"Our Posthuman Future"
by Francis Fukuyama
Farrar, Strauss & Giroux
218 pp. $25.00
Review by Li Pushkin
Transposing the Darwinian figurations of evolution into the dynamic simplicity of an ideogram we find a man hanging from a tree: his eyes dark as the abyss he battled and then became. Dead branches arc downward diverging from ones plunging upward while fruit gleams over Man's head in altitudes inhabitable only by the Phoenix, and a gnarled trunk split by lightning diverges into roots that strangle each other between the dance of worms.
We would not find this ideogram in documents laying out the fundamentals of civilizations, such as ancient China's Analects, or the U.S Constitution. Yet this dry, rigid Darwinian tree of power and death remains the configuration where Francis Fukuyama tries to weave the shining but fragile threads of human reason and dignity, as the tightly closed bud of what he calls our posthuman future stirs in the winds made by the voices debating the threats and benevolent potentials of biotechnology.
If only Mr. Fukuyama, whose observations, informed by Aldous Huxley's foresight and Friedrich Nietzche's incediary penetrations into oblivion and beatitude, went a few steps further, his concern that biotechnology might cause us to loose our humanity would stand on more than just sand, and his proscriptions for order and sanity, in his lexicon, regulation, would be less breakable.
Charles Darwin's bones are dust, and his evolutionary tree was smashed by bombs falling from the stratosphere in WW1 and then obliterated by the atomic bomb in the following war. It is in the branches of a new but ancient evolutionary tree, planted from the very beginning of Man, and hidden until paleontologists Julian Huxley (brother of Aldous), and Teilhard de Chardin uncovered its thriving roots amidst bones in Africa and skulls in China, that we ascend from our atomization, fragmentation, and brokenness to find the point of convergence not only in humankind, but also in the diaphaneities of life and the cosmos. This evolution, in contrast to Darwin's understandably destroying and destructible one, is not a divergent process based on chance, competition, and selection: power and death, but is a ceaselessly creative convergence of life on every layer, from the cell to the lotus to the lion, finding its apex in the complexities of human beings and their societies where ultra-differentiation and ultra-union happen at the same time. Teilhard had a word for that: love, and the human presence on account of that extends into the most cosmic contours.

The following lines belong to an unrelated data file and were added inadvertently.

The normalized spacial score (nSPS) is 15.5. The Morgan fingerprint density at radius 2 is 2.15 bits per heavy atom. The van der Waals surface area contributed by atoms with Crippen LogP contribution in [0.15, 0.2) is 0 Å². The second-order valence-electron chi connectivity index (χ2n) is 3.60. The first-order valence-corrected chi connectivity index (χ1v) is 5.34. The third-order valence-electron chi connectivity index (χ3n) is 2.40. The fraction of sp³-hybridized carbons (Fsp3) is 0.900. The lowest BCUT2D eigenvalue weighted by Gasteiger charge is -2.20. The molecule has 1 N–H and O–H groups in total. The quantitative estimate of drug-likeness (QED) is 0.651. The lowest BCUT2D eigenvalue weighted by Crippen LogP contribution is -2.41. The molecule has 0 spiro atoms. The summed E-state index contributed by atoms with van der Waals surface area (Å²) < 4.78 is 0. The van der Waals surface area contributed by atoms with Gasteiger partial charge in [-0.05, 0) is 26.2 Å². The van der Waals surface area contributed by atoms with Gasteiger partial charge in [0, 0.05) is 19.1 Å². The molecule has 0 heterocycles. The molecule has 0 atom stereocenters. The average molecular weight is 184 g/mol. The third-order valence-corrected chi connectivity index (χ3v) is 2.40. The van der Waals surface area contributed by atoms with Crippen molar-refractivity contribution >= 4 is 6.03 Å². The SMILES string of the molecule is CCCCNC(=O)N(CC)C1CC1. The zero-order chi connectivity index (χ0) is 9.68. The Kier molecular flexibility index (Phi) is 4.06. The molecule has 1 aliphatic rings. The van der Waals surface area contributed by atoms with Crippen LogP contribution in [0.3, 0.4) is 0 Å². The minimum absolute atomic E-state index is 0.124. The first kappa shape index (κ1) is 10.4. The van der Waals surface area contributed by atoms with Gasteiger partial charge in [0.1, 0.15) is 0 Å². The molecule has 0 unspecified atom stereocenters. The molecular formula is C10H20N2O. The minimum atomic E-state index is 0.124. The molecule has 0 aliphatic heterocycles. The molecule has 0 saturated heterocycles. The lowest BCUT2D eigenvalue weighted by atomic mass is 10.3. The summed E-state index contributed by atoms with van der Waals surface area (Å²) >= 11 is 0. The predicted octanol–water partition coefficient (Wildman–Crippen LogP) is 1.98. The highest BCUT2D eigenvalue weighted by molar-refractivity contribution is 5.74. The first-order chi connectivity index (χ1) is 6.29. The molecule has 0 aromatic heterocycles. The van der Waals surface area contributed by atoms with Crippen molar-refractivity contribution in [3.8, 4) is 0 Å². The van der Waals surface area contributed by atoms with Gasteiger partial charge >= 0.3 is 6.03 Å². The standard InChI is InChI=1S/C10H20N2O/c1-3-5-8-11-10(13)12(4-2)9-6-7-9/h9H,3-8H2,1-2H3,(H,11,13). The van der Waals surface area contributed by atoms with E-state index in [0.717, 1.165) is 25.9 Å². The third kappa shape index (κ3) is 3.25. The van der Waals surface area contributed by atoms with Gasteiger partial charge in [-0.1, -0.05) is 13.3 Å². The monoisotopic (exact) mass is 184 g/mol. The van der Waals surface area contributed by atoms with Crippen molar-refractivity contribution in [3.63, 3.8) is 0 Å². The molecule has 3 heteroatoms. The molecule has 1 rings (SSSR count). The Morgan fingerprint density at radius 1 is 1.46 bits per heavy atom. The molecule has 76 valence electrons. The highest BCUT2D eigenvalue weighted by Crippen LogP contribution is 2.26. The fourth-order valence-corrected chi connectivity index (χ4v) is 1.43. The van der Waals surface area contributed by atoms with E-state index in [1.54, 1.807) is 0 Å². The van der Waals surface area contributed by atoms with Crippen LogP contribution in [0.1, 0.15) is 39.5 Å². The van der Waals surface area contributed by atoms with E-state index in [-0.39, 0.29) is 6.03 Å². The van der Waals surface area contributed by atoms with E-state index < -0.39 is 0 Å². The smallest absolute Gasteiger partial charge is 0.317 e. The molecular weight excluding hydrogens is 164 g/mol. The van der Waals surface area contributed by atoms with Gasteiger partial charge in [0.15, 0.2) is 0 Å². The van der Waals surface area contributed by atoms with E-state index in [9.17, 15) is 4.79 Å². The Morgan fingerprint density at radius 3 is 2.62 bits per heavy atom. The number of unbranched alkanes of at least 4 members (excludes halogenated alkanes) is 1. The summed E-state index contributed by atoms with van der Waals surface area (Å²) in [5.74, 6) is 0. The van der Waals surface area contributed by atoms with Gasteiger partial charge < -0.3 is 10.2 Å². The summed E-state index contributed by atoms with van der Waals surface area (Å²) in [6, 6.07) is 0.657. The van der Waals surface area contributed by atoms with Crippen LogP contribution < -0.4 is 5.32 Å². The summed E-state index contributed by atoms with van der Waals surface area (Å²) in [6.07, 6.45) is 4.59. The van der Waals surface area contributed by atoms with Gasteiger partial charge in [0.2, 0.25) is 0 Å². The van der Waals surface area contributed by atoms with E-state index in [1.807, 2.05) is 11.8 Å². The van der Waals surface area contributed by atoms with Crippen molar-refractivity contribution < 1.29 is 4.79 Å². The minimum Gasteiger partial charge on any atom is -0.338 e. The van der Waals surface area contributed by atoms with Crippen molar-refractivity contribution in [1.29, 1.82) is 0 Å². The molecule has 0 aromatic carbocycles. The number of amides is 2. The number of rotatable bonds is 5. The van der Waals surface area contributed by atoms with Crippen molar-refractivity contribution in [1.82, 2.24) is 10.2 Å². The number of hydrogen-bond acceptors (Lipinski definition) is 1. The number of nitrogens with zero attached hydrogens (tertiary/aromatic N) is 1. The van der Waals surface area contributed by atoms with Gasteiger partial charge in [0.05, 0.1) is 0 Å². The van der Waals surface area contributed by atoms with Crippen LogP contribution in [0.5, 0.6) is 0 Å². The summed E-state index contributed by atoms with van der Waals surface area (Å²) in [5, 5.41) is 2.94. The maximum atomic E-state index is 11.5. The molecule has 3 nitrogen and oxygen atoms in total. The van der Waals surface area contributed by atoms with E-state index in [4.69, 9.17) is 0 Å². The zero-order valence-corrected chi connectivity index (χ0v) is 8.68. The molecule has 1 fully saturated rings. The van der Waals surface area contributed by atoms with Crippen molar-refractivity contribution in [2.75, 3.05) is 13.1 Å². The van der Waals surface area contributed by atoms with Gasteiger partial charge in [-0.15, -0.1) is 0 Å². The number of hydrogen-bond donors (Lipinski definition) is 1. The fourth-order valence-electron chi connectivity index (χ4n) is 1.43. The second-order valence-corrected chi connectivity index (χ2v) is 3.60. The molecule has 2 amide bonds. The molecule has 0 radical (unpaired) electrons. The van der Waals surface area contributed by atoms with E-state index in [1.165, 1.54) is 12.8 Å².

Fukuyama is not blind to the limitless creativity behind the currents of convergence, he sees "a broader convergence toward liberal democracy around the globe," and that the "important reason for worldwide convergence...had to do with the tenacity of human nature." His perception however, is too myopic to develop the valuable insight we need because he is peering through the one dimensional lens of the state, which makes his idea of human nature: "the sum of the behavior and characteristics that are typical of the human species" inadequate in that it is limited to what is quantifiable, and incomplete because the state is only one of the three dimensions of civilization.